cover image A PALESTINE AFFAIR

A PALESTINE AFFAIR

Jonathan Wilson, Author . Pantheon $23 (272p) ISBN 978-0-375-42209-6

This tightly knit novel of political intrigue and romance by Wilson (Schoom) is set in 1924 in Palestine under the British mandate. English Jewish painter Mark Bloomberg has left London (where he was besieged by terrible reviews) for Jerusalem, hired by a Zionist organization to produce paintings of "Life Under Reconstruction Conditions. Progress. Enterprise. Development." He's there with his American wife, Joyce, a Protestant socialite who is more enthusiastic about Zionism than he is. At the opening of the novel, a man staggers into Mark's home and dies in his arms from a stab wound and recent beating. He's dressed—mysteriously—as an Arab, but is actually an Orthodox Jew, Jacob De Groot, a thorn in the side of the Zionists for his agitation against the formation of a Jewish state. His murder is investigated by Robert Kirsch, a 24-year-old British police captain who, like Mark, is a secular Jew, and the British governor, Sir Gerald Ross. Their main suspect is a 16-year-old Arab boy named Saud. Gerald doesn't know if he's guilty, but he's sure that if his case is publicized there will be riots. To prevent this, Ross commissions Mark to paint ancient structures in Jordan and sends Saud with him. There, Mark does his own detective work on the De Groot murder, and comes to a different conclusion. While Mark is away, Robert stumbles into an affair with Joyce, whose relationship with her husband is unraveling. The book has a deliberately inconclusive ending, but throughout Wilson draws a vivid picture of Jerusalem and its soon-to-become vicious political rivalries. Wilson is exceptionally attuned to the range of opinion and complex sense of identity of the Jews living in Palestine, as well as the subtle but potentially explosive tension that characterizes everyday interactions under colonial occupation. (June)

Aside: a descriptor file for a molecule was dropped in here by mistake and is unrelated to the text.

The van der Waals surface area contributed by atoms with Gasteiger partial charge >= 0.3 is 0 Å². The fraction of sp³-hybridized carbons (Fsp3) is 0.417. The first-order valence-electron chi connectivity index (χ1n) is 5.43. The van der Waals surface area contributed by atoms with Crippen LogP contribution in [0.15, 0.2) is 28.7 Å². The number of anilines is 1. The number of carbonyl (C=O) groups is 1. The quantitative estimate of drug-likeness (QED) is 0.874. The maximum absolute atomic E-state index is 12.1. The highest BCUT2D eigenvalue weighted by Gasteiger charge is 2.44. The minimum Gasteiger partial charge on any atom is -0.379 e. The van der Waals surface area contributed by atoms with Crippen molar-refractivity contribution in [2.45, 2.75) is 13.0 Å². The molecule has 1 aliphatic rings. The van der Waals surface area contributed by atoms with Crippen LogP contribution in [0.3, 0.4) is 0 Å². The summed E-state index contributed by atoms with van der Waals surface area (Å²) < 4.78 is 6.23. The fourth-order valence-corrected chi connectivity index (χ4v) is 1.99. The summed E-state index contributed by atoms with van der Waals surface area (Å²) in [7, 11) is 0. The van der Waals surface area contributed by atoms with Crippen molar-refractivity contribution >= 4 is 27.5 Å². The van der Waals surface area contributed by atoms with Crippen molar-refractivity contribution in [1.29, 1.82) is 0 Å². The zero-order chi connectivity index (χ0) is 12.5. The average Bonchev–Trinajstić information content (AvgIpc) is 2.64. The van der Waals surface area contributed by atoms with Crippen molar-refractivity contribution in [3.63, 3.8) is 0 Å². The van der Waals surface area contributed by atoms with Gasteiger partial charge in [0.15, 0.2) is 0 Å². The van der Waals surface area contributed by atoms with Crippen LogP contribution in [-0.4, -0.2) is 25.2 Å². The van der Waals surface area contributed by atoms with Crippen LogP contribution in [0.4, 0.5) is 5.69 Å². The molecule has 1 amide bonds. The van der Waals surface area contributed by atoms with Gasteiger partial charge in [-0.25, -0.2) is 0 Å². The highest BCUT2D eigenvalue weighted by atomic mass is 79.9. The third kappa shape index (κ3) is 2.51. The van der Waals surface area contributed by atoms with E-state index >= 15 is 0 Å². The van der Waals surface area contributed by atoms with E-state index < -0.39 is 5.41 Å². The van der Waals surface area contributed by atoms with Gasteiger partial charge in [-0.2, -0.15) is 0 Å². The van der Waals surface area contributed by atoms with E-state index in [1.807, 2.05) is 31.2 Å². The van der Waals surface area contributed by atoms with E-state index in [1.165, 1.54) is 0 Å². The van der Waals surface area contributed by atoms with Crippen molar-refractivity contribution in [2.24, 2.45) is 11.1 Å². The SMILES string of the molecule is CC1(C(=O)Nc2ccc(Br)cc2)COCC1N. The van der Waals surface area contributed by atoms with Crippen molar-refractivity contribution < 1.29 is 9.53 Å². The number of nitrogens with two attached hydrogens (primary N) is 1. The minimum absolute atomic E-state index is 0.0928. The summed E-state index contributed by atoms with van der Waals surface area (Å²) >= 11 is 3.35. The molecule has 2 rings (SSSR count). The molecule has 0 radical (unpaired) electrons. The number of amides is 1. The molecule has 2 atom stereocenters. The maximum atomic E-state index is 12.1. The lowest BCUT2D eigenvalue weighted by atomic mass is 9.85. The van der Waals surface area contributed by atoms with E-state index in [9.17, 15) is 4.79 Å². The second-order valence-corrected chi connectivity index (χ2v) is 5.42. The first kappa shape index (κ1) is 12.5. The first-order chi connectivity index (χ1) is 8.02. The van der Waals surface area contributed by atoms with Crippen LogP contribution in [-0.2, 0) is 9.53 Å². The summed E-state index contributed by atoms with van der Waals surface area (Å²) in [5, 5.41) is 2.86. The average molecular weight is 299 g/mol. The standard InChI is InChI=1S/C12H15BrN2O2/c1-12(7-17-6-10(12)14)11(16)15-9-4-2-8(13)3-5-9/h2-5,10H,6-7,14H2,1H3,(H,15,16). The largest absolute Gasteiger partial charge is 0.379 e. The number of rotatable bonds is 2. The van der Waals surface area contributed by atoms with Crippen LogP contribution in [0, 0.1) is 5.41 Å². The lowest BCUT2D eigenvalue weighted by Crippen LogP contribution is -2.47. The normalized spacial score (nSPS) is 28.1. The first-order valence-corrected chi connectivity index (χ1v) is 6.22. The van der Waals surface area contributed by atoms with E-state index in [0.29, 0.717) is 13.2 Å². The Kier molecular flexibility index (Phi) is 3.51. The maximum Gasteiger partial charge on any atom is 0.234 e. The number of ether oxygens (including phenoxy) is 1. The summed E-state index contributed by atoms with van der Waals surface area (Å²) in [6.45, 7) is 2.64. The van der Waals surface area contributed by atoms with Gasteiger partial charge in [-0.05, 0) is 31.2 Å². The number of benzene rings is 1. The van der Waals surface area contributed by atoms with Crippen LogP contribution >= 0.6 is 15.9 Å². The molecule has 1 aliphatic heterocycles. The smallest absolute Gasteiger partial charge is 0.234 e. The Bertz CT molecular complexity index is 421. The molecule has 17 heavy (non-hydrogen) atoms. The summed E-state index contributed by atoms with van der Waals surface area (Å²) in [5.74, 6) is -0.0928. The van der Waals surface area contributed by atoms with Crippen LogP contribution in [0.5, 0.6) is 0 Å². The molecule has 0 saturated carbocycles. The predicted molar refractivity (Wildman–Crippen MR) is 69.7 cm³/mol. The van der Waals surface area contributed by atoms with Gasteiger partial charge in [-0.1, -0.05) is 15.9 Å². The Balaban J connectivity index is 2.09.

Forecast:The obvious political relevance of Wilson's subject should give this novel a well-deserved boost, and it should have crossover appeal for mystery readers looking for something a little off the beaten path.